It’s a disaster. If you are hiking, it’s not so bad. If you are riding, it’s not merely challenging, it’s dangerous. The place has suffered serious neglect, so unless you are a fan of self-abuse, don’t waste your time riding on Crystal Bay Trails out at Thunderbird Lake.
Here is one from about a half-dozen dead trees blocking the trail. This one was on the so-called “easy” loop. To be honest, you would be hard put to know for sure where you were, since at least half the trail markers are missing. There was once a bunch of maps posted on large signboards out on the trail, but one was scratched and unreadable, and another was missing altogether. This link shows you the official map, and without it you’ll get lost. After sampling the outbound leg of the green, yellow and red loops, I knew there was no point in going any farther. As it was, from the junction the backside of the red loop was obscured and I ended up on the blue loop headed down “Huffy Hill” the wrong way.
That was so badly washed out it was life-threatening to ride, so I dismounted for large sections of it. I did find my way back to the red loop by accident, partly because the rest of the blue loop was blocked by a log and appeared to be unused altogether. Again, if you are hiking, it’s not too bad.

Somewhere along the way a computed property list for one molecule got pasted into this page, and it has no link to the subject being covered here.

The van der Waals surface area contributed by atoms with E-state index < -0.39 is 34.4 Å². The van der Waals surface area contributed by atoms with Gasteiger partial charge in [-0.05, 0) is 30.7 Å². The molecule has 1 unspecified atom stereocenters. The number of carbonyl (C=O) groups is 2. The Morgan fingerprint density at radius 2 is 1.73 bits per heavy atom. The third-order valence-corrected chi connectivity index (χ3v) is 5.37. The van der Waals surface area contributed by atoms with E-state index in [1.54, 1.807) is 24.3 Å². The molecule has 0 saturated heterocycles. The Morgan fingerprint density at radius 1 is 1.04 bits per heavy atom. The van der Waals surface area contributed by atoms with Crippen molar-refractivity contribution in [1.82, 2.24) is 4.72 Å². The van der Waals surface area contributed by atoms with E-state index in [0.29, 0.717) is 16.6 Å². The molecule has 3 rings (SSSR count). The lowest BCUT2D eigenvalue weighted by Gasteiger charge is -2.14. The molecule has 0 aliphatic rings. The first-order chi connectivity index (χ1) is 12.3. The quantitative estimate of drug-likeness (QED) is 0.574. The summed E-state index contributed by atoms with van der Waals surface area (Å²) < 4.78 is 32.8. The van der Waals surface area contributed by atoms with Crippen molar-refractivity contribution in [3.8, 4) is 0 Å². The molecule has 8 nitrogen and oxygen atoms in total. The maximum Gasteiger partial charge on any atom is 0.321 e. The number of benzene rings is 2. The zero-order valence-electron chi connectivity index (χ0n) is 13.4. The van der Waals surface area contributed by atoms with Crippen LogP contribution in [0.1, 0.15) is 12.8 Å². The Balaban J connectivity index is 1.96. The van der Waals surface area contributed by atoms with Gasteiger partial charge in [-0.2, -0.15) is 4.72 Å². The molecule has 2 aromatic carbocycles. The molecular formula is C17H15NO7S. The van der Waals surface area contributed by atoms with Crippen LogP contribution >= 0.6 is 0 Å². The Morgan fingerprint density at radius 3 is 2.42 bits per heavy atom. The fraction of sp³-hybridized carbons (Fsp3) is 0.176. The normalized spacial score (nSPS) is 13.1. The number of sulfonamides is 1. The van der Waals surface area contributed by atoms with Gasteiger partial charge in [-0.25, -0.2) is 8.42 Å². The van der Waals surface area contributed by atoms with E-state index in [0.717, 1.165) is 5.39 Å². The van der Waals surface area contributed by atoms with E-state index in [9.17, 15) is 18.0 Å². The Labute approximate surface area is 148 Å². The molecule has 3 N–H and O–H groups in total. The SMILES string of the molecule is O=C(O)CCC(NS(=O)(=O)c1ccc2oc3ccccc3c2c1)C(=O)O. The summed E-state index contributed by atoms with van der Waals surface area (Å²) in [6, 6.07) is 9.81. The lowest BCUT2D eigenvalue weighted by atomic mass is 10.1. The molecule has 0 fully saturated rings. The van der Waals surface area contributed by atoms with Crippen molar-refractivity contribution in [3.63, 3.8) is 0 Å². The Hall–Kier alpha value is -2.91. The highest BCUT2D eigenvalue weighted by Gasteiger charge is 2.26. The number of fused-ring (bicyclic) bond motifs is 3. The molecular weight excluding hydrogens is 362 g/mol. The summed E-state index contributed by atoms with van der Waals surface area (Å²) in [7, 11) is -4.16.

The sand out here is fine silt. What you see in this image showed up every hundred meters or so on the “easy” trail. You cannot ride through that stuff; it’s up to ankle depth in some places. By the way, if you want to fix stuff like this, try chipped wood mulch. Throw down a heavy layer, turn it under with a shovel, than add another heavy layer on top. After the next good rain go out prepared to add another layer. After that, it should be good for years to come.
I didn’t mind the frequent heavy drops from tree roots, but you’ll notice in that second image, that greenery hanging over the edge of the trail? Some of it is poison ivy. It was everywhere and the trail is quite narrow in places, so you can’t avoid it. When I got home I washed my legs in cool water with a bleaching scouring powder (like Comet) and a soft scrub brush to minimize the effects of such exposure.
Given the complete absence of maintenance, I’d say you shouldn’t waste your time trying to ride the Crystal Bay Trails at Lake Thunderbird.